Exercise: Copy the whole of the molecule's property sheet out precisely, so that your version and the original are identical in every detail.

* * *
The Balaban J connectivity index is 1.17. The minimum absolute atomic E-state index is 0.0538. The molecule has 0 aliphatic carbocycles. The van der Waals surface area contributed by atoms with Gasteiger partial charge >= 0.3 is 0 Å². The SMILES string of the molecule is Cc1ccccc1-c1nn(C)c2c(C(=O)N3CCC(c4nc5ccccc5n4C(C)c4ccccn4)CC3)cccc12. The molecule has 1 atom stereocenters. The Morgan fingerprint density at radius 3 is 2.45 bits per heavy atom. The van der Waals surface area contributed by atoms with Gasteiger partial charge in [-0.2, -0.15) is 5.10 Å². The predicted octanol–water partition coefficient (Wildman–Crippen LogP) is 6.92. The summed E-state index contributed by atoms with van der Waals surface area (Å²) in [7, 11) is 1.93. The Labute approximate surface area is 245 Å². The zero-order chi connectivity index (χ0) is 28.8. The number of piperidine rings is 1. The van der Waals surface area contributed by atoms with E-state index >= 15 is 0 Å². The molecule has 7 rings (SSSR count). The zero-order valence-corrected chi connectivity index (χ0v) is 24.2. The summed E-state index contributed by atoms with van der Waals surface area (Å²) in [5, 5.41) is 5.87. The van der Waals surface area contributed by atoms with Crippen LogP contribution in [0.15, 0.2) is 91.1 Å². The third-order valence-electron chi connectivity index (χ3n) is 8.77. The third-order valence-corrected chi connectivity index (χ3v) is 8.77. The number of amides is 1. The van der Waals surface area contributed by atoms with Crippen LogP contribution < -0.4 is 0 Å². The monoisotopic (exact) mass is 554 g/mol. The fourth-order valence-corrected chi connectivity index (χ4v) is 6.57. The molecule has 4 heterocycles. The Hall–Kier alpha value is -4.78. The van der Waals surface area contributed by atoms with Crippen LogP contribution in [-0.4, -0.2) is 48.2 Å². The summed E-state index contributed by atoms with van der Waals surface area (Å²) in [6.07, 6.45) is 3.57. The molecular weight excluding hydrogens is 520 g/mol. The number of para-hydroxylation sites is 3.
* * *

The Balaban J connectivity index is 1.17. The minimum absolute atomic E-state index is 0.0538. The molecule has 0 aliphatic carbocycles. The van der Waals surface area contributed by atoms with Gasteiger partial charge >= 0.3 is 0 Å². The SMILES string of the molecule is Cc1ccccc1-c1nn(C)c2c(C(=O)N3CCC(c4nc5ccccc5n4C(C)c4ccccn4)CC3)cccc12. The molecule has 1 atom stereocenters. The Morgan fingerprint density at radius 3 is 2.45 bits per heavy atom. The van der Waals surface area contributed by atoms with Gasteiger partial charge in [-0.2, -0.15) is 5.10 Å². The predicted octanol–water partition coefficient (Wildman–Crippen LogP) is 6.92. The summed E-state index contributed by atoms with van der Waals surface area (Å²) in [7, 11) is 1.93. The Labute approximate surface area is 245 Å². The zero-order chi connectivity index (χ0) is 28.8. The number of piperidine rings is 1. The van der Waals surface area contributed by atoms with E-state index >= 15 is 0 Å². The molecule has 7 rings (SSSR count). The zero-order valence-corrected chi connectivity index (χ0v) is 24.2. The summed E-state index contributed by atoms with van der Waals surface area (Å²) in [5, 5.41) is 5.87. The van der Waals surface area contributed by atoms with Crippen LogP contribution in [0.15, 0.2) is 91.1 Å². The third-order valence-electron chi connectivity index (χ3n) is 8.77. The third-order valence-corrected chi connectivity index (χ3v) is 8.77. The number of amides is 1. The van der Waals surface area contributed by atoms with Crippen LogP contribution < -0.4 is 0 Å². The monoisotopic (exact) mass is 554 g/mol. The fourth-order valence-corrected chi connectivity index (χ4v) is 6.57. The molecule has 4 heterocycles. The Hall–Kier alpha value is -4.78. The van der Waals surface area contributed by atoms with Crippen LogP contribution in [-0.4, -0.2) is 48.2 Å². The summed E-state index contributed by atoms with van der Waals surface area (Å²) in [6.07, 6.45) is 3.57. The molecular weight excluding hydrogens is 520 g/mol. The number of para-hydroxylation sites is 3.